Where’s the ‘X’?

My new ISP, Road Runner, has released its Turbo service, supposedly running at 15Mbps — 3 times faster than my current cable connection. Little do they know that *I* know that is won’t get over 8Mbps…

Interested, though, I had the following chat with a Time-Warner support rep tonight, looking for cost and availability of Road Runner Turbo in my area:

–[opening personal ID banter redacted]–
me: is it available in my city?
Jay K: Yes it is available in your area.
me: OK, Jay… that’s all I needed. Thanks!!!!!
Jay K: Ok, what you would need to do is to contact our local office at 1-877-xxx-xxxx [redacted] so that they can assist you on that issue
Jay K: If you have no further issues that we can assist you with, you may end the chat session by clicking on the X button in the upper right corner of the chat window and a chat transcript will be displayed for you. Once again thank you for choosing Time Warner Cable Road Runner Internet Technical Chat! In an ongoing effort to continue improving our quality of service, we are conducting a customer survey. If you would like to participate, please copy and paste the following link into your browser: [link redacted]
me: Thanks!
Jay K: You are welcome.
me: no x up there…
me: on a mac…
me: no button there…
me: what do I do?
Jay K: Analyst has closed chat and left the room

OK, so he was helpful. What got to me, though, was that last couple of lines: “you may end the chat session by clicking on the X button in the upper right corner of the chat window…”

I had no such button. At first, I tried to access the support site in Firefox. No dice — you had to be using Netscape 6.0 or higher to use the site, or Safari 1.0 or higher for Mac.

Netscape 6? Not 6.22? OK… Safari 2 I have, but isn’t Firefox merely a better version of Netscape, and far higher than Netscape 6, which was released years ago?

Once again, we see a lack of forethought — and testing — in the development process: there are a lot of Mac users on Road Runner; I am not alone.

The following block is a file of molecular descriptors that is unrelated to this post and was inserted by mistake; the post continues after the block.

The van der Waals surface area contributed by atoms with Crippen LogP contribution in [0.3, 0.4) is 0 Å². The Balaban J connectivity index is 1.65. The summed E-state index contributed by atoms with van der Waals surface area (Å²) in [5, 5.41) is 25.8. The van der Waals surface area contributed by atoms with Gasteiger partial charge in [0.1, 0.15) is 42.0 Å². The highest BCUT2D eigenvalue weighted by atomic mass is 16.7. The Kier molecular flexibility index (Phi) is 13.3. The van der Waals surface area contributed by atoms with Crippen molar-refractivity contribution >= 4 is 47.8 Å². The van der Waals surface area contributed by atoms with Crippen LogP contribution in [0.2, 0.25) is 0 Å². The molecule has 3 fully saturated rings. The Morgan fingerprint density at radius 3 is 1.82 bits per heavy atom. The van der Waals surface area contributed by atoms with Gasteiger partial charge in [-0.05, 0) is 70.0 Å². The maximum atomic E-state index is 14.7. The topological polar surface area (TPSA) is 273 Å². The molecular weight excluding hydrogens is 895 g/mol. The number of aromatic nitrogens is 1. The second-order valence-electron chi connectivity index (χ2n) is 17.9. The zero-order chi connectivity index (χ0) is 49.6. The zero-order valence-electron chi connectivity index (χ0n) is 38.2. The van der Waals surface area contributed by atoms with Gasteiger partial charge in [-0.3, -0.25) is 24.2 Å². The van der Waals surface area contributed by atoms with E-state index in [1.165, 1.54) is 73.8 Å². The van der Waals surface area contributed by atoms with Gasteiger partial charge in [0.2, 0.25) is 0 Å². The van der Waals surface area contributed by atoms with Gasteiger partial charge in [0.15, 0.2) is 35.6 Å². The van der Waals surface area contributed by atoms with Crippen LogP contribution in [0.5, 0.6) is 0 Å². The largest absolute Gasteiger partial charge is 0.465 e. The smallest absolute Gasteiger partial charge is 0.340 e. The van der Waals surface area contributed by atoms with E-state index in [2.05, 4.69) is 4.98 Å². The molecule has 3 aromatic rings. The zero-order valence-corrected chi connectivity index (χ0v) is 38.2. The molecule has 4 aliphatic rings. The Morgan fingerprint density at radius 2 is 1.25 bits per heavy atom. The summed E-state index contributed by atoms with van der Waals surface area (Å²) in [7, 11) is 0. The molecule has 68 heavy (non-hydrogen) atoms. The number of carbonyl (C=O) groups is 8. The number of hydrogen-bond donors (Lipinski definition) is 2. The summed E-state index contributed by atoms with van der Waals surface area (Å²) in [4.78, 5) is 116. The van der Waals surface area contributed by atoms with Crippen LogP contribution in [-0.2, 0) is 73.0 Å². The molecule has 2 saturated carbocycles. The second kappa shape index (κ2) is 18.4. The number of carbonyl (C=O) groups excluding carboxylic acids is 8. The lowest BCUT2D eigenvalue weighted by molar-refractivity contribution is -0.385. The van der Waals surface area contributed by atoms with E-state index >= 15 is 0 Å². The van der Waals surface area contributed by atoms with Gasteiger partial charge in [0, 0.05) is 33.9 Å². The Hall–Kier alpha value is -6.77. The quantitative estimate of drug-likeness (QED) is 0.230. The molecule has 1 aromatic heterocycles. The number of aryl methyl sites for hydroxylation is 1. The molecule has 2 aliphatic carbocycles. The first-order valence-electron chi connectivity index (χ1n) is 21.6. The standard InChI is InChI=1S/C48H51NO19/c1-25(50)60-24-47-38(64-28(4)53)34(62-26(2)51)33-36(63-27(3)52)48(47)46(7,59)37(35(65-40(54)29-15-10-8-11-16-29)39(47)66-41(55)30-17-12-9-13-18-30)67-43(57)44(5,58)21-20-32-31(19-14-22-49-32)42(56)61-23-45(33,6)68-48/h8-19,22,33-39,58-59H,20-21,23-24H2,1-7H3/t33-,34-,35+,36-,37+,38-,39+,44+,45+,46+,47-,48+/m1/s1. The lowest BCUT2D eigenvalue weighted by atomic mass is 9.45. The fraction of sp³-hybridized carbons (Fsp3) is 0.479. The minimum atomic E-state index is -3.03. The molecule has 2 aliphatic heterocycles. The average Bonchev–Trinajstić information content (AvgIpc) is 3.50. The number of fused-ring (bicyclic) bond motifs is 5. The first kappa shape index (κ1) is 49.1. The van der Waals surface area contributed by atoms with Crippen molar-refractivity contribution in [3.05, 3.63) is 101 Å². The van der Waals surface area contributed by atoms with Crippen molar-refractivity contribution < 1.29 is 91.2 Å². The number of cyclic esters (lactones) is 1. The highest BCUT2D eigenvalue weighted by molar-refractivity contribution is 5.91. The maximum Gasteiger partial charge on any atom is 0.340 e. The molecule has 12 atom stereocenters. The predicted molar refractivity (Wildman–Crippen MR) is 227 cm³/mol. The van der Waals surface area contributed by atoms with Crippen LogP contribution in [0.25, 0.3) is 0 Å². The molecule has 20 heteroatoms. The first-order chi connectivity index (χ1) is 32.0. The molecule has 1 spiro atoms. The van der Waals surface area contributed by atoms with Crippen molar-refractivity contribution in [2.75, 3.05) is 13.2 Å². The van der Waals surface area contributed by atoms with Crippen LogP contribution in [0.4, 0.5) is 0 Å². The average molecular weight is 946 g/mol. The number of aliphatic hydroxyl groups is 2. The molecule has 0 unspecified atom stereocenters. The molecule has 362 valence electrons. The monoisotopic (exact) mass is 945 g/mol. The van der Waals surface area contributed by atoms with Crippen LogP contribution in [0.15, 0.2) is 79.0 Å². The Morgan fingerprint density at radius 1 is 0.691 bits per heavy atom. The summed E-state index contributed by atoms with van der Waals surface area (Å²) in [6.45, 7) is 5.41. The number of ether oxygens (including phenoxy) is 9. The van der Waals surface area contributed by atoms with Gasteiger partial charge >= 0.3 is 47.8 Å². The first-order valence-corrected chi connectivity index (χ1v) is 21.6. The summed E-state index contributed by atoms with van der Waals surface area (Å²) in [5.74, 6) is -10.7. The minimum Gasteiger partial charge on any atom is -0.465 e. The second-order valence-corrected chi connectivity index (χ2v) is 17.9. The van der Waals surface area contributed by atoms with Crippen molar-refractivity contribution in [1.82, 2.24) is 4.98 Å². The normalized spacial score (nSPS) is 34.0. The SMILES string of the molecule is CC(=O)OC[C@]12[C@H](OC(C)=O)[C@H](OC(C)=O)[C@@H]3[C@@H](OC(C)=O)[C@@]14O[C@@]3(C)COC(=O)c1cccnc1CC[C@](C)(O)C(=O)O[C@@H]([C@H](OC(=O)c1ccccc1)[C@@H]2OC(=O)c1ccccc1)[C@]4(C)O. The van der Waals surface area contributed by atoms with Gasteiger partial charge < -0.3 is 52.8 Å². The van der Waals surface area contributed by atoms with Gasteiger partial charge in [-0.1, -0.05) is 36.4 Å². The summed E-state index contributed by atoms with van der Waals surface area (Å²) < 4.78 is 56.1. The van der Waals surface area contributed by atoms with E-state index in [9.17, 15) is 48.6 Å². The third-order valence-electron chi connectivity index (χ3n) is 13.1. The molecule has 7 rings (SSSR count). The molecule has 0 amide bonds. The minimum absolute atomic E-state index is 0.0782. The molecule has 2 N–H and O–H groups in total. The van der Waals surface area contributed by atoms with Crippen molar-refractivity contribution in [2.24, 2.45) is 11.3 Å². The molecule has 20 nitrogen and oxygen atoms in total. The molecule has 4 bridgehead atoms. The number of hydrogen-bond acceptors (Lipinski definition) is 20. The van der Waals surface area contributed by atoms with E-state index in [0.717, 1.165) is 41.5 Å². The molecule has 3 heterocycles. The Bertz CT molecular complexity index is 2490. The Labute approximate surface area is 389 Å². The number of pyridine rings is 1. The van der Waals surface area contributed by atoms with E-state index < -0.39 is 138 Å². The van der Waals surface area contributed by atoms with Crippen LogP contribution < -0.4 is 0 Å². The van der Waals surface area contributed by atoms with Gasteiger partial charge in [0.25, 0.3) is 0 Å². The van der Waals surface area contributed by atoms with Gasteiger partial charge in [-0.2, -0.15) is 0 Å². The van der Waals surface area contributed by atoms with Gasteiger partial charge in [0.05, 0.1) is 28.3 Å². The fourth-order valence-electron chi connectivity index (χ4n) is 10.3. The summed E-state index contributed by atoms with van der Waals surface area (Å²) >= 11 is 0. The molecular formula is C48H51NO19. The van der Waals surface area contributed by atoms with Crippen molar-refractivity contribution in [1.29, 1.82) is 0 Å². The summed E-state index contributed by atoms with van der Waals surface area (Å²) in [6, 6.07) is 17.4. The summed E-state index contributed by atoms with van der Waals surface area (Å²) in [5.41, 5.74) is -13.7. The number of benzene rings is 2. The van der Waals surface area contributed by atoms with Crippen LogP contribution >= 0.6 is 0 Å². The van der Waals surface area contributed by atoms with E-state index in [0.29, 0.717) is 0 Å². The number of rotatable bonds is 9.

Point: when you develop for a system that you *know* will be used on operatng systems other than Windows, you *must* make accommodations to those other operating systems — and browsers. Else, you leave your customers out in the cold.

(This is why I am such a big stickler — especially now that I am a Mac user — for developing on the Mac. this is also why I’m driving my new employer — a *strict* Windows house — crazy with my Mac requests.)

I have no intentions of bashing anybody here — this guy in the chat, Jay K., left the chat session before realizing that he had given me advice for a Windows user — when I couldn’t see what he was referring to because I wasn’t using Windows to chat with him. I flooded the room, slowly, but enough for him to know that I couldn’t see what he saw…

And he left anyway.

Blame it on the designer. Blame it on the developer. Blame it on the development houses that won’t accede to multiple platforms on the internal network. Blame it on the support guy’s trainer. Blame it, finally, on the support guy himself, for he should have stayed in there and found out that I couldn’t see what he saw because I use a Mac.

He could have relayed that info. He didn’t. He bailed. Such is the state of customer service in America.

I haven’t done the survey yet. I might; I might not: last time I used such a survey, after pacing the lot at Classic Ford in Mentor for 35 minutes — including a slow march across the showroom floor at 6:40 on a Monday night — without so much as a wave from a sales rep, I got an almost immediate response: Jim Brown does not want to hear this kind of stuff — and neither do his managers, who are denied their bonuses for a single complaint — which leads to the inevitable conversation from their service department where they tell you not, under any circumstance, tell the phone survey people that you were unhappy with any part of your Classic experience — else they lose their precious bonus (without which they might not be able to put food on the table).

Somehow, I doubt if I’ll get it this time, utilities (especially a legislated monopoly like a cable company) rarely respond to negative experiences.

Such is the state of customer service in America.

Such is the level of BS we put up with from companies on a daily basis. OMG, where are you, Seth?

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